This chapter explores the executive powers of the Australian government that are of particular relevance in emergency contexts. It focuses on the contemporary interpretation of the High Court on the scope of section 61 of the Commonwealth Constitution, which is viewed as the ultimate source of all national executive power in Australia. It discusses the issue of whether the exercise of the executive power to requisition property for war or emergency purposes is subject to a requirement to pay just compensation. The relationship with the prerogative powers and the notion of a bundle of inherent powers arising from the Commonwealth’s status as a national government are explored. It engages in a discussion of recent cases in relation to measures taken to respond to the global financial crisis of 2007.
This chapter engages in an exegesis on the defence power as set out in the Commonwealth (Australian) Constitution. It highlights the settled features of the defence power, its expansion and contraction by reference to the prevailing wartime or peacetime circumstances. It provides a succinct analysis of the decisions of the High Court of Australia that define the parameters of the power. Special attention is given to the Communist Party Case and the significance of the case for the rule of law. The case of Thomas v. Mowbray is analysed for its impact on the jurisprudence pertaining to the defence power. Attention is given to the application of the proportionality principle and the limits of the defence power.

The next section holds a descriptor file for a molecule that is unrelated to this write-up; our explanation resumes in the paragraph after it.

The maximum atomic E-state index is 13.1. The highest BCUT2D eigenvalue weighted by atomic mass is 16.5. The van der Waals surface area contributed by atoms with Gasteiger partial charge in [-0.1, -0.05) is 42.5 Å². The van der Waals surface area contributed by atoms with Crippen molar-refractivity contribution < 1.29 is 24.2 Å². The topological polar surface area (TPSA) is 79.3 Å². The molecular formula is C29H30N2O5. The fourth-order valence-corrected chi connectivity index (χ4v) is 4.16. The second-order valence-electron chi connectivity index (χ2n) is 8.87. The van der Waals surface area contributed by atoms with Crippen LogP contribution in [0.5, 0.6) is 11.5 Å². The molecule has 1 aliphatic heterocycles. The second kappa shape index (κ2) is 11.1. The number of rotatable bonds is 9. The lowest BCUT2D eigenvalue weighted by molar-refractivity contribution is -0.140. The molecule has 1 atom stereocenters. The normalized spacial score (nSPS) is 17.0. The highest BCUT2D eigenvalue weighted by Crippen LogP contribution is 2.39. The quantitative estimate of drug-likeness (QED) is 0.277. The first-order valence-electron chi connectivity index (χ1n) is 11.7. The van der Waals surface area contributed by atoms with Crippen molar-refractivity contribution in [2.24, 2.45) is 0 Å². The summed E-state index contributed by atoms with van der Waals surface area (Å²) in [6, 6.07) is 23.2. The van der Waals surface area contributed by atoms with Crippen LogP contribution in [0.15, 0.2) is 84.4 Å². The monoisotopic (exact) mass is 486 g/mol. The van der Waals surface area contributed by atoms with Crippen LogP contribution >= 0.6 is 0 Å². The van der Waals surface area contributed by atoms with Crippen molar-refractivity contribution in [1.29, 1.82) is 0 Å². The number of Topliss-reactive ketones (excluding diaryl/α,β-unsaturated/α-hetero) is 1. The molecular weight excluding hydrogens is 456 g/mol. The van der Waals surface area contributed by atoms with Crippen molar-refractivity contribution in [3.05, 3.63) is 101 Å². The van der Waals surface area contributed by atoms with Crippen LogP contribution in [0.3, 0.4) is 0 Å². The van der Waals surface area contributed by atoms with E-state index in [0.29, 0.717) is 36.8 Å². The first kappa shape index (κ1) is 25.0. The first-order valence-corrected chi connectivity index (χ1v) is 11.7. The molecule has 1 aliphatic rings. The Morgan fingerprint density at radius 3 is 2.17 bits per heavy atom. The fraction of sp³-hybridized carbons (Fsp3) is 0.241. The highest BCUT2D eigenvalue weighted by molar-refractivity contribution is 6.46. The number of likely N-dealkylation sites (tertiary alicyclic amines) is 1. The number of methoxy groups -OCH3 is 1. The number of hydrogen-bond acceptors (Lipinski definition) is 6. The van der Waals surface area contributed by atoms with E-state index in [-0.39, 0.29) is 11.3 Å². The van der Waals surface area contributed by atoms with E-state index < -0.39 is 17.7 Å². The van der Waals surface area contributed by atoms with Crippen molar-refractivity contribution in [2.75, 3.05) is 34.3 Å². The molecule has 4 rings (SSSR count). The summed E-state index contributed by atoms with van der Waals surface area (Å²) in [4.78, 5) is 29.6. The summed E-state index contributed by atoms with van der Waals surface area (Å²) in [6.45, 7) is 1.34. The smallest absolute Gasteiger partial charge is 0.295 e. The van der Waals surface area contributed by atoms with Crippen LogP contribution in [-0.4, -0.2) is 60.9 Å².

Democratic countries, such as Australia, face the dilemma of preserving public and national security without sacrificing fundamental freedoms. In the context where the rule of law is an underlying assumption of the constitutional framework, Emergency Powers in Australia provides a succinct analysis of the sorts of emergency which have been experienced in Australia and an evaluation of the legal weapons available to the authorities to cope with these emergencies. It analyses the scope of the defence power to determine the constitutionality of federal legislation to deal with wartime crises and the 'war' on terrorism, the extent of the executive power and its relationship to the prerogative, the deployment of the defence forces in aid of the civil power, the statutory frameworks regulating the responses to civil unrest, and natural disasters. The role of the courts when faced with challenges to the invocation of emergency powers is explained and analysed.